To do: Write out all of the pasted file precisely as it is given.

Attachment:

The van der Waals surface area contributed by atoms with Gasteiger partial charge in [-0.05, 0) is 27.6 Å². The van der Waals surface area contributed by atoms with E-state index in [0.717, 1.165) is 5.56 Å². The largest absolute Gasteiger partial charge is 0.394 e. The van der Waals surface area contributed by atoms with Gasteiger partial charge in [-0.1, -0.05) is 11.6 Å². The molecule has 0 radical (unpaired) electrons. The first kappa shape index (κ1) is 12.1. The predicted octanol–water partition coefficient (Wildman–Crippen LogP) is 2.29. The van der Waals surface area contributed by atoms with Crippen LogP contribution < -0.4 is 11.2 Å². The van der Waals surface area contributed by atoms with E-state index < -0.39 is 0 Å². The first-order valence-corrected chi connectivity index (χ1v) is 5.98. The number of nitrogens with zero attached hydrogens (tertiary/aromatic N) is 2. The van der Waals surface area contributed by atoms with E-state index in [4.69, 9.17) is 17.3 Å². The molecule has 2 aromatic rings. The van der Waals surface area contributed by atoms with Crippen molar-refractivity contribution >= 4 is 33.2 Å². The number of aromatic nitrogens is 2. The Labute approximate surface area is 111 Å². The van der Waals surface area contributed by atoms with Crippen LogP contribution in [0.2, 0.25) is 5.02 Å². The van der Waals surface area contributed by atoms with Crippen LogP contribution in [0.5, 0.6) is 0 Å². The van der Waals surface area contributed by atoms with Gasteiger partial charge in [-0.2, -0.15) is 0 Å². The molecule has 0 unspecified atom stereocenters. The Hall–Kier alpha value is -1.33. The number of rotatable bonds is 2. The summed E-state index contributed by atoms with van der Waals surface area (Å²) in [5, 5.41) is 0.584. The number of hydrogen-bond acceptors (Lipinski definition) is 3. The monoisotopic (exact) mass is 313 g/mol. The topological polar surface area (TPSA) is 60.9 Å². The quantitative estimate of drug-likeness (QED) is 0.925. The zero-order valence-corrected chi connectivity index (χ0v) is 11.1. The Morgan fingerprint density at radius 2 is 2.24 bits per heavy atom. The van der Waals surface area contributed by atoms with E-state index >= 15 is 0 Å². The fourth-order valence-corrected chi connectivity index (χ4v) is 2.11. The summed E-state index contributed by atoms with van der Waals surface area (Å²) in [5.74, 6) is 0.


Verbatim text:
The van der Waals surface area contributed by atoms with Gasteiger partial charge in [-0.05, 0) is 27.6 Å². The van der Waals surface area contributed by atoms with E-state index in [0.717, 1.165) is 5.56 Å². The largest absolute Gasteiger partial charge is 0.394 e. The van der Waals surface area contributed by atoms with Gasteiger partial charge in [-0.1, -0.05) is 11.6 Å². The molecule has 0 radical (unpaired) electrons. The first kappa shape index (κ1) is 12.1. The predicted octanol–water partition coefficient (Wildman–Crippen LogP) is 2.29. The van der Waals surface area contributed by atoms with Crippen LogP contribution < -0.4 is 11.2 Å². The van der Waals surface area contributed by atoms with E-state index < -0.39 is 0 Å². The first-order valence-corrected chi connectivity index (χ1v) is 5.98. The number of nitrogens with zero attached hydrogens (tertiary/aromatic N) is 2. The van der Waals surface area contributed by atoms with E-state index in [4.69, 9.17) is 17.3 Å². The molecule has 2 aromatic rings. The van der Waals surface area contributed by atoms with Crippen molar-refractivity contribution >= 4 is 33.2 Å². The number of aromatic nitrogens is 2. The Labute approximate surface area is 111 Å². The van der Waals surface area contributed by atoms with Crippen LogP contribution in [0.2, 0.25) is 5.02 Å². The van der Waals surface area contributed by atoms with Crippen LogP contribution in [0.5, 0.6) is 0 Å². The van der Waals surface area contributed by atoms with Gasteiger partial charge in [-0.2, -0.15) is 0 Å². The molecule has 0 unspecified atom stereocenters. The Hall–Kier alpha value is -1.33. The number of rotatable bonds is 2. The summed E-state index contributed by atoms with van der Waals surface area (Å²) in [5, 5.41) is 0.584. The number of hydrogen-bond acceptors (Lipinski definition) is 3. The monoisotopic (exact) mass is 313 g/mol. The topological polar surface area (TPSA) is 60.9 Å². The quantitative estimate of drug-likeness (QED) is 0.925. The zero-order valence-corrected chi connectivity index (χ0v) is 11.1. The Morgan fingerprint density at radius 2 is 2.24 bits per heavy atom. The van der Waals surface area contributed by atoms with E-state index >= 15 is 0 Å². The fourth-order valence-corrected chi connectivity index (χ4v) is 2.11. The summed E-state index contributed by atoms with van der Waals surface area (Å²) in [5.74, 6) is 0.